Are We Self-Producing Anti-Stress Cannabinoids?

Stephen Andrews
12 Oct 2023

The endocannabinoid system is universal to almost all species. Except for insects, everyone has it, including humans. It’s a complex system that consists of an active network of endocannabinoids, enzymes and cannabinoid receptors found throughout the entire body. As of lately, scientists have been on a quest to find out more details about how this system is involved in our reaction to stress.

The human body has the endocannabinoid system, which is involved in various functions in the body, including eating, learning, memory, but also anxiety and stress. The system operates through an array of actions across the nervous system. 

The system has cannabinoid receptors almost everywhere in the body, including the brain, organs, glands, connective tissues, and immune cells. It’s these receptors that engage in interactions with cannabinoids that we consume with cannabis, such as THC and CBD. 

There have been many unanswered questions about the endocannabinoid system, however. We discover something new about how it works all the time. More recent research proposes that our bodies can self-produce cannabinoid molecules. The biological process would not be conditioned by cannabis consumption. Rather, it simply takes place under specific circumstances, for example exposure to stress. 

So one of the hot theories here is that the brain may release its own cannabinoid molecules that then activate in the same brain receptors as THC coming from cannabis, thus ultimately producing a calming effect. 

Something to back up this claim is a new study on mice, carried out by researchers at Northwestern Medicine and published in the journal Cell Reports

Endocannabinoid Release is Triggered by Stress

The study findings suggest that self-made cannabinoid molecules in the brain act as the body’s natural defense to stress. The cannabinoid molecules are produced in the part of the brain known as the amygdala. As little as a seed, the amygdala largely dictates key reactions necessary for survival, such as the flight or fight response.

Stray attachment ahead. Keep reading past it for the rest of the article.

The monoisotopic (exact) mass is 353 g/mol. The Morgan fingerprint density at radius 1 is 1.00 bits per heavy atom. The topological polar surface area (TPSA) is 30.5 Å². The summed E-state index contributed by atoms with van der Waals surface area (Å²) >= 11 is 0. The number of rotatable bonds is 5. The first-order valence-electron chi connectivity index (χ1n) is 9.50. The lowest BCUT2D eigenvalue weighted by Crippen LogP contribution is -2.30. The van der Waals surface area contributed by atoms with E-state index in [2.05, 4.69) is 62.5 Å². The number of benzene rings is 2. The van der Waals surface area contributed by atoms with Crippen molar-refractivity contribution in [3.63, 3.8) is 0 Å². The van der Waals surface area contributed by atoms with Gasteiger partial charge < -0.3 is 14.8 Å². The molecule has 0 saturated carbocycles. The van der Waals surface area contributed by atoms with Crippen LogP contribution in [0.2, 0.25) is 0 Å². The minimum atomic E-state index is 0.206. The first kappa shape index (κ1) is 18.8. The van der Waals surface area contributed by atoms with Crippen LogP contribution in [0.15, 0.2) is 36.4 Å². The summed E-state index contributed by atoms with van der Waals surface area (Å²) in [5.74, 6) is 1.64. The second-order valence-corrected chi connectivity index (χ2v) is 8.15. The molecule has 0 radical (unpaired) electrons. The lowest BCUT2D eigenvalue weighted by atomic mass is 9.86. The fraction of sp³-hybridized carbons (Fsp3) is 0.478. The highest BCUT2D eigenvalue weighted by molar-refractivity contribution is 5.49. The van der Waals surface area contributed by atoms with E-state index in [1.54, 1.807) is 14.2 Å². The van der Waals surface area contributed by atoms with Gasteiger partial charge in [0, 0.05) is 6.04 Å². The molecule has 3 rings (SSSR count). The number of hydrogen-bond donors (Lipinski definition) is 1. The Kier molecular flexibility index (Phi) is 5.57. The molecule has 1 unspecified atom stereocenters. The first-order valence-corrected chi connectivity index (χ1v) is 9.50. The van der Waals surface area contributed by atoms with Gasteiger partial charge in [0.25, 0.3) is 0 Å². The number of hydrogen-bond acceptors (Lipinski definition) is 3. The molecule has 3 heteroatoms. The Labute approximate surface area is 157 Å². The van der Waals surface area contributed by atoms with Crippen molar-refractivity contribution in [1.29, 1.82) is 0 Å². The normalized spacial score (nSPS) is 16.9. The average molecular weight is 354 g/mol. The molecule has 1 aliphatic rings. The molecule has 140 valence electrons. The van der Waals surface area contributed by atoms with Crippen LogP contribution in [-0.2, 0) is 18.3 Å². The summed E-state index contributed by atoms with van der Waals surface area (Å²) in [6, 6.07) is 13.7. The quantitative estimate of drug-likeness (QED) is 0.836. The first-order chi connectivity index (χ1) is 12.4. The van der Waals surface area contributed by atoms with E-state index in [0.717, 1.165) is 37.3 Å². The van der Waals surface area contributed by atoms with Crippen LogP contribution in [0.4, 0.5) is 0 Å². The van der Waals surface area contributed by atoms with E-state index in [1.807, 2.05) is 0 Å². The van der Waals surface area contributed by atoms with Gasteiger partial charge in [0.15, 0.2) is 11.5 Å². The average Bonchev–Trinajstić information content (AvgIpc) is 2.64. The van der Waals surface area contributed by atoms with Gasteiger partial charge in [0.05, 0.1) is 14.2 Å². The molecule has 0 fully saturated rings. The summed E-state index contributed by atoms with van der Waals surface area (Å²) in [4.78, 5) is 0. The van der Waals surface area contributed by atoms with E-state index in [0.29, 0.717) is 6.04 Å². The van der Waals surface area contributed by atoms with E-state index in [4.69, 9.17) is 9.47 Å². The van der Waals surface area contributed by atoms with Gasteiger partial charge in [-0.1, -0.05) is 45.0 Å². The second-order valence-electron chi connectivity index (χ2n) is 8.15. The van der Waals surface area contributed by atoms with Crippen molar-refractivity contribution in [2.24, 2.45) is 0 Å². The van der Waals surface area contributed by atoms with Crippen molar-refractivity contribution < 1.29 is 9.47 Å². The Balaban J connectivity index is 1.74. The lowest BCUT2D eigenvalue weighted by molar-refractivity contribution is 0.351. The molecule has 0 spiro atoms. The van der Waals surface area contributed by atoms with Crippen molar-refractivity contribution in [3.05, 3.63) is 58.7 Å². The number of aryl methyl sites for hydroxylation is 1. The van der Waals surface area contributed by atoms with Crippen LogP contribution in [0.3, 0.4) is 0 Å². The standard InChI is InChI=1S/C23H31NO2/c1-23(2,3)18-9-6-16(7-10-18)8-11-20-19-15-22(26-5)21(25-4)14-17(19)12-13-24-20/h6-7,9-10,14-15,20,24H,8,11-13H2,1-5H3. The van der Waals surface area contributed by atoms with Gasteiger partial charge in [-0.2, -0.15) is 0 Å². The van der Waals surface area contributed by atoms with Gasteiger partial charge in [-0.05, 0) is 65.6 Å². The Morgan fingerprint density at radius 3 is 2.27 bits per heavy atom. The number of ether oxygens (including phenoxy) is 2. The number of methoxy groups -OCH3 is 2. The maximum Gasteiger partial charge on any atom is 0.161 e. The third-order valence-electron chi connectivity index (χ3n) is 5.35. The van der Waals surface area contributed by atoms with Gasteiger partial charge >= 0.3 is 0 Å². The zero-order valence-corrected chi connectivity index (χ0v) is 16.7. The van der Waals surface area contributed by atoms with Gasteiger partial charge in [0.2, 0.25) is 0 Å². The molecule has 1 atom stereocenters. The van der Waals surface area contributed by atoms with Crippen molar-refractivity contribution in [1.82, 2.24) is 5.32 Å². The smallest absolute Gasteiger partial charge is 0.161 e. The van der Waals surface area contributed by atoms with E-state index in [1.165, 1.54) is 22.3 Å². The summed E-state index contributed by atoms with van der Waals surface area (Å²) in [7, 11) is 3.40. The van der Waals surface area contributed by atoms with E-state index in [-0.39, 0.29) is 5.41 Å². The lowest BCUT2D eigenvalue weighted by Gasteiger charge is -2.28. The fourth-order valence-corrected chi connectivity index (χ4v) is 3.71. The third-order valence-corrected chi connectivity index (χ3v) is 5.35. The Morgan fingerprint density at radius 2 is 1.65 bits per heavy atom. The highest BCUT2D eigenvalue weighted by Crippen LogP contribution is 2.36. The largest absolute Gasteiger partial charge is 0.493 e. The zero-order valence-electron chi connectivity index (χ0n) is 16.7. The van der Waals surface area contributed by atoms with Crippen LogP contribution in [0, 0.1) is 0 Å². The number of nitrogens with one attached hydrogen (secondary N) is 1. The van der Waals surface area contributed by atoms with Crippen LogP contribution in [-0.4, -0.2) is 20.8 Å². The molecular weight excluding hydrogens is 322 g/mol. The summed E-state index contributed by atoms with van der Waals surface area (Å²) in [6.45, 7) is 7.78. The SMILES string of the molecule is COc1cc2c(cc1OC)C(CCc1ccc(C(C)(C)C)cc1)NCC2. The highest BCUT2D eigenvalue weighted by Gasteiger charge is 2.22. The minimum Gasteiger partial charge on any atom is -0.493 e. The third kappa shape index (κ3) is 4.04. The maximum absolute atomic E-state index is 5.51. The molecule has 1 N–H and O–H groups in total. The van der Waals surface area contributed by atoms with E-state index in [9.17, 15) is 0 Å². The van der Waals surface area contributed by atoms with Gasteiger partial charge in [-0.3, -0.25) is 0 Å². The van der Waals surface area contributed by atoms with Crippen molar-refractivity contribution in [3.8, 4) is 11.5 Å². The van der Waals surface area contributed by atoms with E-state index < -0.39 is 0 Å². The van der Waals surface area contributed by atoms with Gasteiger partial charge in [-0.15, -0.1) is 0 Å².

The team from Northwestern Medicine reported that the study in mice found that self-producing cannabinoid particles in the amygdala mitigate the incoming stress alarm from another part of the brain that is known as the hippocampus; the hippocampus primarily controls memory and emotions. 

The study results add further evidence to claims that the brain contains its own cannabinoids, which play an important role in how the body reacts to stress. 

The scientists underline in the paper that “the endocannabinoid (eCB) system is a key modulator” in the response to stress and adaptation to it.

Another significant implication from this study is that any damage in the cannabinoid signaling system in the brain can correlate with increased chances of developing psychiatric disorders due to stress, such as PTSD or depression. 

“Stress exposure confers risk for the development or exacerbation of psychiatric disorders: from generalized anxiety and major depression to post-traumatic stress disorder,” the authors note in the paper. 

“Understanding how the brain adapts to stress at the molecular, cellular, and circuit level could provide critical insight into how stress is translated into mood disorders and may reveal novel therapeutic targets for the treatment of stress-related disorders,” also said in a statement one of the lead researchers in the study, Sachin Patel. 

Scientists Detected Cannabinoid Molecules Real-Time

In their quest to decode how this brain mechanism works, the scientists used a new protein sensor that can detect the presence of cannabinoid molecules real-time at specific brain synapses. The experiment demonstrated that specific high-frequency patterns of activity in the amygdala is what ultimately releases the particles in question. The sensor showed that the mice brains generated the molecules in response to different types of stress. 

When the scientists removed the target of these cannabinoids, that is the cannabinoid receptor type 1 (there are two subtypes of receptors, CB1 and CB2, of which CB1 is predominant in the brain), they observed how the mice changed their reaction to stress. Effectively, they became more passive and their ability to cope with stress worsened. 

The endocannabinoid system is very much involved in the regulation of the physiological stress response, adaptation to stress, susceptibility to experience stress or the respond to it. Finding out more about how this complex system works, can help therapy development for stress-related diseases, according to the researchers. 

The next logical step after this study? Research in the near future will need to figure out whether increasing the levels of endogenous or self-produced cannabinoids has a therapeutic value that can be used for treating stress-related disorders. 

Also read on Soft Secrets: 

Raphael Mechoulam - The Father of Cannabis Research

Cannabis and Your Gut Microbiome

Your Morning Joe Influences How Your Body Reacts to Weed

Stephen Andrews